by Karen Blum, May 2013

Via: {click for full story}

Hospital pharmacists face several challenges in helping manage antibiotic-resistant, gram-negative superbugs that produce carbapenemases. One of the most worrisome is carbapenemase-producing Klebsiella pneumoniae (KPC).

A report in the March issue of Infection Control and Hospital Epidemiology (2013;34:259-268) found that the proportion of K. pneumoniae cases resistant to carbapenems increased from 0.1% in 2001 to 4.5% in 2010. “That is huge,” said Robert Rapp, PharmD, emeritus professor of pharmacy and surgery at the University of Kentucky Medical Center in Lexington, who is one of many pharmacists concerned about KPC infection.

Those concerns were compounded by a Centers for Disease Control and Prevention (CDC) report on the rising prevalence of carbapenem-resistant enterobacteriaceae (CRE). According to the report, in the last decade, hospitals have seen a fourfold increase in CRE, with most of the increase attributable to Klebsiella species (MMWR 2013;62:1-6).

The fact that these superbugs are making their presence most felt in hospitals is not surprising: In healthy patients, KPC may colonize the intestines without causing disease, but in patients whose immune system is impaired, it can turn deadly. KPC can spread through human-to-human contact and has been found to live on equipment such as catheters. In the past, K. pneumoniaetypically had been treated with cephalosporins or carbapenem antibiotics, but the bacteria are becoming increasingly resistant. Thus, drugs such as colistin, polymyxin B and tigecyline are not always effective alone, so they have to be combined. “But there’s no real, solid data on the drugs of choice,” Dr. Rapp noted, and medical staff “are just kind of flying by the seat of their pants.”

With no new antibiotics in the pipeline, “we really have a problem,” he stressed. “If you come down with one of these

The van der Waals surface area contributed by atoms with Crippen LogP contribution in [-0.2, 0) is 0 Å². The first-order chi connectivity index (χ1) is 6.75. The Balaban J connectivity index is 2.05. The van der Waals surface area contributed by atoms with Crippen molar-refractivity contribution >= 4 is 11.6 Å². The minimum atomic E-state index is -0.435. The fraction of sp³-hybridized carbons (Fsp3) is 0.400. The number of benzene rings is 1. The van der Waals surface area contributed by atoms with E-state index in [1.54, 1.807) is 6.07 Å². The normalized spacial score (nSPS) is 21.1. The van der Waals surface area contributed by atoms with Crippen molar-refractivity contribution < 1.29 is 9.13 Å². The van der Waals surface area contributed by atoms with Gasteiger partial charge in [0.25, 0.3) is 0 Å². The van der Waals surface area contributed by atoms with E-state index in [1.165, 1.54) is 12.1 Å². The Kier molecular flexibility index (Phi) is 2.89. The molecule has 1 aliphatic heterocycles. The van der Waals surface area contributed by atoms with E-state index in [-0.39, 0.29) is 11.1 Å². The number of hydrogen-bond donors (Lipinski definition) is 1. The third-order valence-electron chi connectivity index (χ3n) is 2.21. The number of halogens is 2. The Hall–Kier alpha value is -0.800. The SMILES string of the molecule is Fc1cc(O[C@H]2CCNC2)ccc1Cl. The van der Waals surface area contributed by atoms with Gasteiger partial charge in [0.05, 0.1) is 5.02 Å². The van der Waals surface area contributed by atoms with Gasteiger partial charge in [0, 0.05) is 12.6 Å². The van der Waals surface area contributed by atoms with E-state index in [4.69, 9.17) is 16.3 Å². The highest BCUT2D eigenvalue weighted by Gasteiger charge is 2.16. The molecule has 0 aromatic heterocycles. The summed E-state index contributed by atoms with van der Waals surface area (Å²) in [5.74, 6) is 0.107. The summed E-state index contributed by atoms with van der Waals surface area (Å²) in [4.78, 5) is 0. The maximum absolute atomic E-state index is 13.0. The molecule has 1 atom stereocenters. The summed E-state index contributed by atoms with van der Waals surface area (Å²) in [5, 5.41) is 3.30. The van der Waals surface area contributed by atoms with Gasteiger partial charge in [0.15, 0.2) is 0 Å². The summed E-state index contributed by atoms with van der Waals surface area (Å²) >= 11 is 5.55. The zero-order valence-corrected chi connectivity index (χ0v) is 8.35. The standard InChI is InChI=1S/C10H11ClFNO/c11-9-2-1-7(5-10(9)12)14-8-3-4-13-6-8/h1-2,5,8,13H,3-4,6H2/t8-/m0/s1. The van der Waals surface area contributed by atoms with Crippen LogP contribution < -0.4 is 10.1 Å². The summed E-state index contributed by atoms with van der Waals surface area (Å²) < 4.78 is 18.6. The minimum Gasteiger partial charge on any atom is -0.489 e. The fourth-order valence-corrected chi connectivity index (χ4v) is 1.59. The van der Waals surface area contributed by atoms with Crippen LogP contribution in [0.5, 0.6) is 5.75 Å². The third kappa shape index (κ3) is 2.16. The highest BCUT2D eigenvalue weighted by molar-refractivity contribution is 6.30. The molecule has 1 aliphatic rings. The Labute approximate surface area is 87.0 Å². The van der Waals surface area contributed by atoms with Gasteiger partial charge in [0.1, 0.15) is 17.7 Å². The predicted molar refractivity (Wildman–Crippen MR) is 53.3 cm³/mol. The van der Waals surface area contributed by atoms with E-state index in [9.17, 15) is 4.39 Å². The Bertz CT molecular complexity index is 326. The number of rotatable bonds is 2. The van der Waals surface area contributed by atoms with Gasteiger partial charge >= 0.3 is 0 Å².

[superbug infections], your chances of dying are high—probably 40% to 50%,” a figure echoed in the March CDC report.

KPC is “definitely something that’s on our radar,” said Claudine El-Beyrouty, PharmD, BCPS, an infectious disease pharmacist at Thomas Jefferson University Hospital, in Philadelphia. KPC most often is found among critically ill patients hospitalized for extended stays or in patients who go in and out of the hospital frequently, she said. At this point, most hospitals in the Northeast region of the country have encountered it, according to Dr. El-Beyrouty. At Jefferson, several patients per quarter carry the organism or show signs of being infected, she noted.

The hospital manages the infections through a multitiered approach, Dr. El-Beyrouty said. Infection control personnel track cases; once the organism is detected in a patient, the person is isolated and the chart is flagged. If the patient is discharged and later returns, the flag is reactivated and the person is isolated again. Caregivers treating these patients wear gowns and gloves and employ handwashing techniques. Pharmacists participating in the hospital’s antibiotic stewardship program try to reserve agents like colistin, tigecycline and amikacin specifically for KPC patients.

More at {click for full story}